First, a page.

When I tell my friends I’m traveling to Sudan, the most common response I get is “You are crazy!” or “Why Sudan? What’s there to see?”. Unlike its more famous neighbors, Egypt and Ethiopia, Sudan is off the radar of most people, news agencies included. The general consensus is that it is relatively unsafe and there is something going on there. It is also frequently confused with South Sudan, formerly part of Sudan that split to form the newest country in the world in 2011, which has an ongoing civil war. After visiting Egypt in December of last year and learning a little about the Nubians after visiting their village in Aswan, I was intrigued by these people and their civilization. The Nubians were one of the most ancient civilizations in Africa that can be traced back to 2500 BC with the Kerma culture. The most prominent empire of Nubia, the Kingdom of Kush, dated back to the the days of the Egyptian pharaohs where they conquered and ruled Egypt during the 8th century BC for about a hundred years. They, like the ancient Egyptians, also constructed numerous pyramids and believed in the Egyptian gods. They were also known to be excellent warriors and archers. Nubians are not a lost civilization, they still exist and live around the area called Nubia extending from Aswan in southern Egypt to Khartoum in central Sudan along the Nile river. Although most of them are Muslim now, they still speak their own language, and maintain their own culture and traditions as well as literature and music. When my friend mentioned visiting this land of the black pharaohs, I jumped at the chance and signed myself up.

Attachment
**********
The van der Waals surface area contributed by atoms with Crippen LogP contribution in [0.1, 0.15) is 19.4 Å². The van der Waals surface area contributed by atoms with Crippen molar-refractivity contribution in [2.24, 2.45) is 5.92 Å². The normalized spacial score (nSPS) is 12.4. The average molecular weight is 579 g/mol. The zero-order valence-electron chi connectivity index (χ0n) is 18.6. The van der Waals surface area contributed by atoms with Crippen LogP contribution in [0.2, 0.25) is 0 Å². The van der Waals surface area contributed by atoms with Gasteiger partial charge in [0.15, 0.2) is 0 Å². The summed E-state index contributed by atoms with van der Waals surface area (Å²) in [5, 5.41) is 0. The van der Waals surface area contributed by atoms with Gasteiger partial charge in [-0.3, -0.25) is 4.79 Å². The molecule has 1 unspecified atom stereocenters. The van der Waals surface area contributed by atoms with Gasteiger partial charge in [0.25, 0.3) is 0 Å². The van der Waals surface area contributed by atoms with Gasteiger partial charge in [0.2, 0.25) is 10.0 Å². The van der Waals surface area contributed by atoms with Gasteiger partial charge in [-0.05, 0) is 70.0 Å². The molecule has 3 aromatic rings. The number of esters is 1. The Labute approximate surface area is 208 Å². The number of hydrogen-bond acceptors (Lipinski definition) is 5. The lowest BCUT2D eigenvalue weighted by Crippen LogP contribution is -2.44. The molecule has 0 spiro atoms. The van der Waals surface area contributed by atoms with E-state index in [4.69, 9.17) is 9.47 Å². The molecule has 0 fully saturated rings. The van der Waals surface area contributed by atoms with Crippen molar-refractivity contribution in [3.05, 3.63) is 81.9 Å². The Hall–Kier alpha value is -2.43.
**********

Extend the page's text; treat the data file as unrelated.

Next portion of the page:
Just the name Sudan seems to alarm some and draw fantasies in others. Most people associate it with the civil war that resulted in the splitting of the country and the forming of South Sudan in 2011. Relations are still tense and there is still fighting in some areas. We flew into Khartoum, the capital of Sudan, which is a blend of tradition and modernity and is a little known place and off most tourists’ maps. I imagined the city to be dirt roads and backward, but to my surprise, it is quite well developed with modern buildings. The local agent, Italian Tourism Company, arranged a landing permit for me so that I can pick up my visa upon arrival since there isn’t a Sudanese consulate in Hong Kong. The whole process was relatively easy. Then the tour company takes your passport to get it registered locally. I heard that we also needed to register for a photography permit but then I am not sure whether the rules have changed or the tour company handled it for us. But we were briefed that we are not allowed to take photos of government buildings, military bases, bridges, airports, markets, and other “sensitive” buildings. I stayed at the modern looking Corinthia Hotel in central Khartoum overlooking the Nile. They claim it is the only 5-star hotel in the city but definitely not 5-star by international standards. In any case, the service is good, they really try hard, the food is decent, and the rooms are new but nothing to write home about.
Our first outing was to the confluence of the Blue and While Nile. Khartoum sits at the meeting point of the main tributaries of the longest river in the world, the Nile. The White Nile and Blue Nile are so called because of their distinct colors due to the sediments they carry. The While Nile originating in Lake Victoria in Uganda is wide and has light grey sediments while the Blue Nile starts in the highlands of Ethiopia and is shorter and narrower with black sediment. The Nile is very important to the people of Khartoum as the city rarely rains and these 2 million people heavily depend on the Nile for irrigation.